Had a Farm
that farm he had a Walton Eclipse
Looking for a needle in a haystack
is apparently a bit of a challenge. Stacking bales of hay
isn't much easier, unless you are using a Walton Eclipse.
Next time you are
driving through the countryside, look for a free-standing
stack of hay bales. If the stack is beautifully
symmetrical and could stand up to a force 12 hurricane,
it was probably built by a Walton Eclipse.
Hex was approached by John Walton for a control system
for this highly innovative and complex piece of machinery.
Unlike other stacking systems, the Eclipse rotates the
bales before turning them onto the stack. To the
uninitiated this may not sound exciting, but it gets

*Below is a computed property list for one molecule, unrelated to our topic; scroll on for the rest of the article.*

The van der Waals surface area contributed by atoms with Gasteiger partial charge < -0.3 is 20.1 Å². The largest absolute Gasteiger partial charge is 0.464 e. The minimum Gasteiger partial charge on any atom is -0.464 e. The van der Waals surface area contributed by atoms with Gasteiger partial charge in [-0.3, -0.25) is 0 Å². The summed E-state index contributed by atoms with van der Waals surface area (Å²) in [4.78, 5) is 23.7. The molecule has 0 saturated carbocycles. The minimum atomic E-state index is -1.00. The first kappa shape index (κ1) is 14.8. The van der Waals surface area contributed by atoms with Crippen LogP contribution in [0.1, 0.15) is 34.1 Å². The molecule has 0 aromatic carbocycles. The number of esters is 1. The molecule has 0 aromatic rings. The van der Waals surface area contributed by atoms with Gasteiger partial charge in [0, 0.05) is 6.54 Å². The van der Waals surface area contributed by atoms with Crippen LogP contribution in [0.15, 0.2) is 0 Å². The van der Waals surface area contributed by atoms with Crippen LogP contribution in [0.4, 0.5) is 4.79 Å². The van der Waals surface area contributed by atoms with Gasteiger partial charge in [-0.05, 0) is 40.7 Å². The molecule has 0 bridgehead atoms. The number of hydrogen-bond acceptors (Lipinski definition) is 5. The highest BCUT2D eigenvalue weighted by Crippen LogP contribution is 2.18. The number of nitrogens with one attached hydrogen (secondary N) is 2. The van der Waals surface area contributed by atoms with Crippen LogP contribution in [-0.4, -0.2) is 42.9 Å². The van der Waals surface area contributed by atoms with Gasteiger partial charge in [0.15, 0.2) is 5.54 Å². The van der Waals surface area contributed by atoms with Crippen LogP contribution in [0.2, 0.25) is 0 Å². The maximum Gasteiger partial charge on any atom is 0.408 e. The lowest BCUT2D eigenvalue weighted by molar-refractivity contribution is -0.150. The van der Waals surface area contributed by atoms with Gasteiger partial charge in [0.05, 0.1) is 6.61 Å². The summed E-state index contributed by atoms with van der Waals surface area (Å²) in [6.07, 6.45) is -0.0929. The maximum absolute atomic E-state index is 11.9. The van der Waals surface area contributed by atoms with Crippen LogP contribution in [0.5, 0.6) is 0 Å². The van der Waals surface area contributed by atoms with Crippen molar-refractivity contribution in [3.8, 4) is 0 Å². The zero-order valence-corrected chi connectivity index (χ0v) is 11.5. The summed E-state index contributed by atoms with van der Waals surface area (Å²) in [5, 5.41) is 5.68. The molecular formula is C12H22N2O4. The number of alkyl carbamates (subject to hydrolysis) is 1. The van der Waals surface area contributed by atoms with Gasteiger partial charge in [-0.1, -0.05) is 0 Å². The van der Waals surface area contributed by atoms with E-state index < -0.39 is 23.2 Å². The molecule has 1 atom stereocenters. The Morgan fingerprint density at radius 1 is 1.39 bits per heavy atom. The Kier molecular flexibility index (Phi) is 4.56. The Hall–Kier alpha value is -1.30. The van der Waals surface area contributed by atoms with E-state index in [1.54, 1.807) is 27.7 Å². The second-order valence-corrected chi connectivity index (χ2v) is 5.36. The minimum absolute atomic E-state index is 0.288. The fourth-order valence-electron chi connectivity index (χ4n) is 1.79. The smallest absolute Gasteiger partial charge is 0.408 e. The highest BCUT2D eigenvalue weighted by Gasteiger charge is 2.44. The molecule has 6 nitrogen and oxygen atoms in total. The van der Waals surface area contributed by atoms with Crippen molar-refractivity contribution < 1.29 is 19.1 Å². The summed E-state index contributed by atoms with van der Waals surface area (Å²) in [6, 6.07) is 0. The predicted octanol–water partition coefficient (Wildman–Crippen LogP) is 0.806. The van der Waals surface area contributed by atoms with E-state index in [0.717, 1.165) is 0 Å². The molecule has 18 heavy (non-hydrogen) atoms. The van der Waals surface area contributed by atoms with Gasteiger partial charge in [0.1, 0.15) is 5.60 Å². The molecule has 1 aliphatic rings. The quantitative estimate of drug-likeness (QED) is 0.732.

farmers happy as a pig in muck. Designing agricultural
control systems is a bit of a swine. The supply voltage
of nominally 12V can reach 30V when the farmer puts his
welly down. There is no esigning earth connection (thanks
to four enormous tyres) and everything gets covered in
cow sh-you can guess what!
Hex designed a customised PCB solution based on their
Fusion concept. The controller has an inbuilt text
display, and connects to a series of function keys on a
membrane keypad. With some ingenious software, the
operator can seamlessly switch between automatic and
manual modes to deal with misshapen bales.
extensive field and meadow trials, John Walton made the
following comment, "The Top Hex controller has
proved to be rugged and reliable. Their engineers have
put a great deal of effort into developing the software
and I am very pleased with the end result".